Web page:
Hawkesmill Oxford Camera Wrist Strap Review
Let me say outright that the Hawkesmill Oxford is a very nice camera wrist strap. In fact, it’s probably the best strap I’ve ever seen, yet alone had the pleasure to use.
Is that enough info? Probably not… Let’s go deeper!
At over £50 (around US$70), you would of course expect this strap to be something special.
Yes, it seems expensive, but when coupled with a camera that cost more than a used-SUV, and considering the cost of a dual holster-style leather strap, then it seems more reasonable.
Either way, at this price level, this is not aimed at the budget-conscious photographer.
But for those that either want to give their rangefinder-style camera the best possible companion (for this is undoubtedly the type of camera best suited to Hawkesmill straps), or to give their expensive camera and lens the best support possible, then this is perfect.
In use during weddings and travel, this strap simply does its job exactly as hoped, without any fuss. Remembering, of course, that part of its job is to look great!
It’s easy to get on and off (not the case with other straps I’ve used), and thanks to the quality of leather used, you simply don’t need to think about the strap at all as it feels so comfortable.
For those times when you don’t want your camera strapped to your body but do want a casual, aesthetically pleasing way to keep your camera at hand, this will tick all the boxes.
If you’re looking to narrow down the best camera strap for you, the Hawkesmill Oxford should be on your shortlist.
Table of Contents
Hawkesmill Oxford Wrist Strap Specs
- Workmanship and quality of materials
- Visual appearance
- Length: 22cm (8.75″)
- Width: 1.5cm (0.6″)
- Material: Brown or Black ‘Horween Chromexcel’ leather
- Maximum Recommended Weight: 2.75kg (5lbs), but tested up to 13.5kg (30lbs)!
- Mount: Lug. Fits all lug mount cameras, including Nikon, Leica, Olympus, Sony, Fujifilm and most 35mm vintage cameras
- Other features: Strong colourful stitching
Build & Appearance
Hawkesmill have put a lot of effort into the design and manufacture of the Oxford strap.
This branding and quality is evident from the outset with the Hawkesmill-stamped waxy-paper that surrounds the tiny, cotton drawstring bag.
Opening up that little bag is like opening a box containing the finest pair of brogues: there’s a similar level of attention to the stitching and quality.
The Horween Chromexcel leather used is naturally textured and is soft to the touch yet strong.
The contrasting orange stitching adds to the impression of quality and workmanship.
There’s a sturdy metal ring that threads onto your camera lug to attach the strap to your camera, and gives total confidence in its durability.
Hawkesmill have put thought into this too – there’s a little leather flap that stops this ring from causing any abrasion to your camera body; a very nice touch.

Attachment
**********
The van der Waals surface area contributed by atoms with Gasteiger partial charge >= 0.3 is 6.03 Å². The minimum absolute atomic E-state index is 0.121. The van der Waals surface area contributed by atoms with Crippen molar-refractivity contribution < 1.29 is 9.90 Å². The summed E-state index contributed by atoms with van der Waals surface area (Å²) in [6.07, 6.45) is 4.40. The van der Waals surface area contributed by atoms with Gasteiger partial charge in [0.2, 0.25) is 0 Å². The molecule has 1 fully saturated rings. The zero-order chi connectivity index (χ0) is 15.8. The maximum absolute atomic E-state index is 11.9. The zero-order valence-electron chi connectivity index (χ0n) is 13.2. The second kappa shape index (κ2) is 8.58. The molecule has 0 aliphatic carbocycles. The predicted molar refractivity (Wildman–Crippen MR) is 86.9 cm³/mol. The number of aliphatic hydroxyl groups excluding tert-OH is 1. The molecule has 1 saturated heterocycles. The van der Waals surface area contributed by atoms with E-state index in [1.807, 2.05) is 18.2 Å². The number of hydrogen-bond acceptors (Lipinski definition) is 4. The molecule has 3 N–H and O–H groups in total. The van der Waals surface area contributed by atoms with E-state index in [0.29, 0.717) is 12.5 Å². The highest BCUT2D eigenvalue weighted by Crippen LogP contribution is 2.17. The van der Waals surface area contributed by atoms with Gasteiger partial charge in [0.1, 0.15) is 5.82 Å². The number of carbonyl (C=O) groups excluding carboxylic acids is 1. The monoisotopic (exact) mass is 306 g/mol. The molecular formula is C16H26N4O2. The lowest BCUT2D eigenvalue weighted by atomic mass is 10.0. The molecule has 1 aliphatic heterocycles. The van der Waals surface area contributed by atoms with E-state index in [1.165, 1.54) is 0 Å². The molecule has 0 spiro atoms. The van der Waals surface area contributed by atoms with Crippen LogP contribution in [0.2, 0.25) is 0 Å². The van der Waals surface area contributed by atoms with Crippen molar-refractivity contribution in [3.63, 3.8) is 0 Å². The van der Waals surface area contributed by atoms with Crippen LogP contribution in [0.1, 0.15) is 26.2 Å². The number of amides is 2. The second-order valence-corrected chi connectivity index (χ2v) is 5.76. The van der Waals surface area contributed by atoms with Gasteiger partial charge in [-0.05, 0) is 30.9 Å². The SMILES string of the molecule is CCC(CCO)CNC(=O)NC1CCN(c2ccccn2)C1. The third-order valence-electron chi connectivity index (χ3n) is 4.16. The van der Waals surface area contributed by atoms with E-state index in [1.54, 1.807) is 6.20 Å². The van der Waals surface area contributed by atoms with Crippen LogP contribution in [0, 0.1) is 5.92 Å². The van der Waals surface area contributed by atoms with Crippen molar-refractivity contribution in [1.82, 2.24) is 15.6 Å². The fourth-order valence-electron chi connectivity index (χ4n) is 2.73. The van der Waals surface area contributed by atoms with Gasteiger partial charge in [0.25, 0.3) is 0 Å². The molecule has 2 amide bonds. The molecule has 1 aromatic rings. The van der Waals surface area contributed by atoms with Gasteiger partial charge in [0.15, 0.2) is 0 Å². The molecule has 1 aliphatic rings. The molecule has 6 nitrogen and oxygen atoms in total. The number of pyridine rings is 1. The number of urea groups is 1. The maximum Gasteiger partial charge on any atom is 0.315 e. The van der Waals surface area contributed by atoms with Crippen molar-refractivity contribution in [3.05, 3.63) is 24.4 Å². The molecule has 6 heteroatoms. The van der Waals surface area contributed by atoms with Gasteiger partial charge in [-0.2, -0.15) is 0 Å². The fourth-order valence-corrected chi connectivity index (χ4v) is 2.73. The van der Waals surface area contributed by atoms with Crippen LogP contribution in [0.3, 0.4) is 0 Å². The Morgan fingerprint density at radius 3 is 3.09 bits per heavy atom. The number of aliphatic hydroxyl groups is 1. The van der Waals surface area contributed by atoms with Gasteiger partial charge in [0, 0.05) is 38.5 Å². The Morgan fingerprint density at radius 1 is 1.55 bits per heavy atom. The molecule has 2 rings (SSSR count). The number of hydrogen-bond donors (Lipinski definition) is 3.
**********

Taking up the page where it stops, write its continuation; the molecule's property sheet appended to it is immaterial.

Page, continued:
Ease of Use
A problem I’ve had with camera wrist straps before is that they often have a slipknot design that ends up cutting off the circulation to my hand.
No-one wants to see a blue-handed photographer unless it’s at a Smurf wedding.
But the Hawkesmill Oxford strap has a simpler adjustment system using a leather band. This simple design works surprisingly well, and generally stays put without getting unintentionally tighter or looser.
Another benefit of the system is that it allows you to adjust the strap quickly so it can be taken off – again, something that’s not always easy with the lasso-type when they’re at full tightness!
Other than that, the strap is a fit-and-forget deal. It just works really well, and the only time you ever think about it again is the occasional “Wow! My camera looks cool!”
Value for Money
Here’s the focal point of things. At around £55/$70 it would be hard to argue too strongly about the value for money on purely practical terms alone.
Not having a handmade camera strap of the finest leather is somewhat a first-world problem.
A para-cord wrist strap would be only 10% of the cost, but at the expense that you’ll possibly lose your hand from lack of circulation. Not to mention that it will look, well, cheap.
If you want a strap that will protect your investment in camera kit and deliver the highest level of quality and aesthetic appeal, then the Hawkesmill Oxford is a great choice, and something that feels like it would last for years.
The cost proposition ultimately comes down to how much you value your appearance as a photographer. After all, for professionals, the thing we are selling is a lifestyle, a brand and a passion for photography.
And this strap certainly allows for that appearance to be maintained.
For me, that’s worth it.
Hawkesmill Oxford Wrist Strap Review | Conclusion
I love this strap.
I know it’s expensive, and it solved a first-world problem I didn’t have, as the strap I was using before was just fine.
But then, my Swiss Automatic watch does nothing that my cheaper Seiko did, but I love to put my watch on every day too.
If you value aesthetics and craftsmanship, the Hawkesmill Oxford is definitely a winner.
Disclaimer: All recommendations are impartial and based on user experience, with no bias to the products or the brand. The products in this post may contain affiliate links.